Brahms was thinking about putting aside composing shortly before an encounter, in 1891, with the Meiningen clarinettist Richard Mühlfeld, a member of the local court orchestra. The author of Brahms’ first biography, Max Kalbeck, wrote the following about the exceptionally talented Mühlfeld: “One says, he owns a collection of ‘immortal’ reeds that were cut from the very same cane as that of Pan’s beloved Syrinx, whom Gaia transformed into a nymph … how else would he be able to conjure such magical sounds from his instrument?” Astounded by the exceptionally beautiful sound produced by this musician, Brahms wrote a number of works dedicated to Mühlfeld: the Clarinet Trio in A minor Op. 114 (1891), the Clarinet Quintet in B minor Op. 115 (1891) and the two Sonatas for clarinet and piano Op. 120 (1894). In the trio, Brahms’ technique of developing variation displays a high level of motivic and thematic condensation, enabling him to create an entire musical structure, even beyond the limits of single movements, by applying a process of metamorphosis to a very few musical nuclei. The two contrasting building blocks of the composition are presented at the outset: a soaring broken triad in crotchets spelling out the home key of A minor, which forms the melodic basis of the first subject; and a chromaticised movement of quavers circling somewhat aimlessly in steps of major and minor seconds. The trio moves as a unit between these two poles during never-ending variations, inversions, interweavings and self-references, from the melancholy and broody Allegro to the elegiac Adagio and folk-like Andantino, to the musically wound-up finale, which dissolves the first subject’s chains of thirds into intervallic jumps of sixths.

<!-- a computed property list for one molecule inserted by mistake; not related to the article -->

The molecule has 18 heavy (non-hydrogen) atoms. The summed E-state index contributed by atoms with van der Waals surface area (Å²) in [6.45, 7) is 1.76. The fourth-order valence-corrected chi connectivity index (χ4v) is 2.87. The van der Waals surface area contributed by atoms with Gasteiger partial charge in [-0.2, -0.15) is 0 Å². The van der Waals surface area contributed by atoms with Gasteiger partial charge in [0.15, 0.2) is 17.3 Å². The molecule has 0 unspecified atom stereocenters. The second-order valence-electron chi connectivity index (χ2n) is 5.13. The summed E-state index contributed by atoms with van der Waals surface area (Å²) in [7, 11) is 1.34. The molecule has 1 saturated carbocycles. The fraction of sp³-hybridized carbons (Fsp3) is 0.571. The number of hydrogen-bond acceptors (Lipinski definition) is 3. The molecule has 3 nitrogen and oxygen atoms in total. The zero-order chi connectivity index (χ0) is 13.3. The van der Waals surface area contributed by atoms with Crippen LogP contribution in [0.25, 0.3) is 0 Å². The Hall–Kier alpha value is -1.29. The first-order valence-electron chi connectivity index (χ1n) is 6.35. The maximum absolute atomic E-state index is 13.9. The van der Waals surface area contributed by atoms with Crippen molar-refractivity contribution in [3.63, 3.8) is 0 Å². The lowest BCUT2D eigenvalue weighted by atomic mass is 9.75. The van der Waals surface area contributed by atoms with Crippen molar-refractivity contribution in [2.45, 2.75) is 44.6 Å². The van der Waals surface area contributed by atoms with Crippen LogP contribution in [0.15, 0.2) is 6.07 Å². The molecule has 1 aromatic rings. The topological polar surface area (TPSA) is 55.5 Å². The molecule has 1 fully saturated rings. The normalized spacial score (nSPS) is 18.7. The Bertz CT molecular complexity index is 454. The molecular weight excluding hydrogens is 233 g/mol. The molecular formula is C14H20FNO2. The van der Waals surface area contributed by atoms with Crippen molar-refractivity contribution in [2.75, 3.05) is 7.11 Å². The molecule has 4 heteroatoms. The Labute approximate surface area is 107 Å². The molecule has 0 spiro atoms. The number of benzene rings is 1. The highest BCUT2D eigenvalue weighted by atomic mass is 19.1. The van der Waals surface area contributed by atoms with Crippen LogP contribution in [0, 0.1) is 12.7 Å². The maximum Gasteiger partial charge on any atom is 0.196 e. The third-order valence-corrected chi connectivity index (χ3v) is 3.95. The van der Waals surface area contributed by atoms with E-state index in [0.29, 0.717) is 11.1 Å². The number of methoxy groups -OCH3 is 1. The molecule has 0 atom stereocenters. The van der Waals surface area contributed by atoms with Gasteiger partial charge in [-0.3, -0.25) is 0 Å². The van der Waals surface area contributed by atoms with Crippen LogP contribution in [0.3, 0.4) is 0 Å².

Contemporary composers have always made reference to the music of Johannes Brahms, and not only in prominent arrangements such as Schoenberg’s orchestra version of Brahms’ Piano Quartet Op. 25. Genuine musical debates of our time with the late Romantic composer are numerous: in the concealed allusions of Ligeti’s Horn Trio (1982), written for the same instruments as Brahms’ trio; in the shattering of the principles of developing variation apparent in Miroslav Srnka’s Kráter Brahms (2007); or in the contemplation of thematic materials from Brahms’ four symphonies exhibited in Wolfgang Rihm’s orchestral cycle Nähe fern (2011/12), to name only a few examples. In the case of Bernhard Lang’s Monadologie XXVII (2013), subtitled Brahms-variations, the composer has helped himself to the compositional substance of the Brahms Clarinet Trio. The Austrian composer has been interested in machine-like ways of thinking during the creative process, resulting in a multipart series of experiments. In the works of the Differenz/Wiederholung (difference/repetition) series (begun in 1988), and in the recent Monadologies (begun in 2007), that which is being examined is the perceptive mechanism of repeated structures and the consequences of minimal differences, variation and disturbances of the perceived. Lang found inspiration not only in the writings of Gilles Deleuze but also in the use of cuts in the experimental films of Martin Arnold, the cinematographical process as defined by Raphael Montañez Ortiz, and even DJ-culture. Whilst in the DW-series the musical material was composed by Lang, the Monadology-series recruits existing and historical materials. Lang writes: “These monadologies are principally meta-compositions that are machine-like arrangements of existing scores, destroyed and reassembled by cellular automata and granulators …” The series has grown to boast over 30 compositions and has ‘destroyed’ works by Bach, Mozart, Haydn, Beethoven, Schubert, Paganini, Bruckner, Puccini, Strauss, Stravinsky, Schoenberg, Webern, and film music from Kubrik’s Space Odyssey,among others, as well as drawing from non-musical fields such as architecture, literature and visual art. Derived from Leibnitz, Lang’s term monadology refers to a “concentration on cellular musical events”, which develop their own life in a structural sense (similar to dynamic systems and self-organising structures) and that live off the tension between computer-generated ‘objectivity’ and ‘subjective’ manipulation. The problem of “authorship” is integrated by way of composition: “In one way or another, all composers repeat the same fundamental musical principles. Some notice it, others don’t. I want to make this … the subject of the discussion in that I ask myself who the author really is and what they do … I see my task as a composer as one of bringing things in order and then like a gardener, to step back and observe the growth.” It is remarkable how Lang’s process of deconstruction in the Brahms-variations reflects not only the complicated syncopated attitude to rhythm of the subject text, but ultimately refers to Brahms’ technique of developing variation on a meta-level. Lang takes only a few building blocks from the subject and catapults them into a process of constant change and transformation. This reveals itself in the first variation as a time-lapse-like, sallow-lit, fluorescent vaporisation of the opening of the Brahms Allegro, which invokes the music of Morton Feldman in terms of its construction and colourfulness.